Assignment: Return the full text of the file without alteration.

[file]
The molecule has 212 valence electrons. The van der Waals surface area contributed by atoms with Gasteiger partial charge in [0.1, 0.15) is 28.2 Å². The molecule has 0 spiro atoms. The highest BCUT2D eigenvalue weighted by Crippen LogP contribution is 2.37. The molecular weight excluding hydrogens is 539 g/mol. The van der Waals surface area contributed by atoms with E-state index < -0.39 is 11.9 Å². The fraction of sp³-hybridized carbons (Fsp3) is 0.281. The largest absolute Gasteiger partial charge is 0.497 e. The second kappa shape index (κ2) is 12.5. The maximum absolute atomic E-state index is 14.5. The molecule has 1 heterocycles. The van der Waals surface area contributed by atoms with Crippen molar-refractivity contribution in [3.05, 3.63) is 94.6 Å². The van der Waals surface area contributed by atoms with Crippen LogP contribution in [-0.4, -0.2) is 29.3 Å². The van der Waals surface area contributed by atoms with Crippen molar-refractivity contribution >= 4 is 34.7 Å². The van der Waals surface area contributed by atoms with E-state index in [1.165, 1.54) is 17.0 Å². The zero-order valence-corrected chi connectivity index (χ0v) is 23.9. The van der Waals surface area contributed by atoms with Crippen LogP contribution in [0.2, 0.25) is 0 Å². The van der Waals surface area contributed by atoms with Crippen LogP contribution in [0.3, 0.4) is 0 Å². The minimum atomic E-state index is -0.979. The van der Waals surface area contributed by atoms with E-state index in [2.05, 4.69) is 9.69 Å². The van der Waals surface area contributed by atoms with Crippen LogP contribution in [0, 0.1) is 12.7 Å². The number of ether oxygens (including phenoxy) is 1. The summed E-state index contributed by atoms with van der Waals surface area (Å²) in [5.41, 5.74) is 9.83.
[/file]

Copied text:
The molecule has 212 valence electrons. The van der Waals surface area contributed by atoms with Gasteiger partial charge in [0.1, 0.15) is 28.2 Å². The molecule has 0 spiro atoms. The highest BCUT2D eigenvalue weighted by Crippen LogP contribution is 2.37. The molecular weight excluding hydrogens is 539 g/mol. The van der Waals surface area contributed by atoms with E-state index < -0.39 is 11.9 Å². The fraction of sp³-hybridized carbons (Fsp3) is 0.281. The largest absolute Gasteiger partial charge is 0.497 e. The second kappa shape index (κ2) is 12.5. The maximum absolute atomic E-state index is 14.5. The molecule has 1 heterocycles. The van der Waals surface area contributed by atoms with Crippen molar-refractivity contribution in [3.05, 3.63) is 94.6 Å². The van der Waals surface area contributed by atoms with Crippen LogP contribution in [-0.4, -0.2) is 29.3 Å². The van der Waals surface area contributed by atoms with Crippen molar-refractivity contribution >= 4 is 34.7 Å². The van der Waals surface area contributed by atoms with E-state index in [1.165, 1.54) is 17.0 Å². The zero-order valence-corrected chi connectivity index (χ0v) is 23.9. The van der Waals surface area contributed by atoms with Crippen LogP contribution in [0.2, 0.25) is 0 Å². The van der Waals surface area contributed by atoms with Crippen LogP contribution in [0.3, 0.4) is 0 Å². The minimum atomic E-state index is -0.979. The van der Waals surface area contributed by atoms with E-state index in [2.05, 4.69) is 9.69 Å². The van der Waals surface area contributed by atoms with Crippen LogP contribution in [0, 0.1) is 12.7 Å². The number of ether oxygens (including phenoxy) is 1. The summed E-state index contributed by atoms with van der Waals surface area (Å²) in [5.41, 5.74) is 9.83.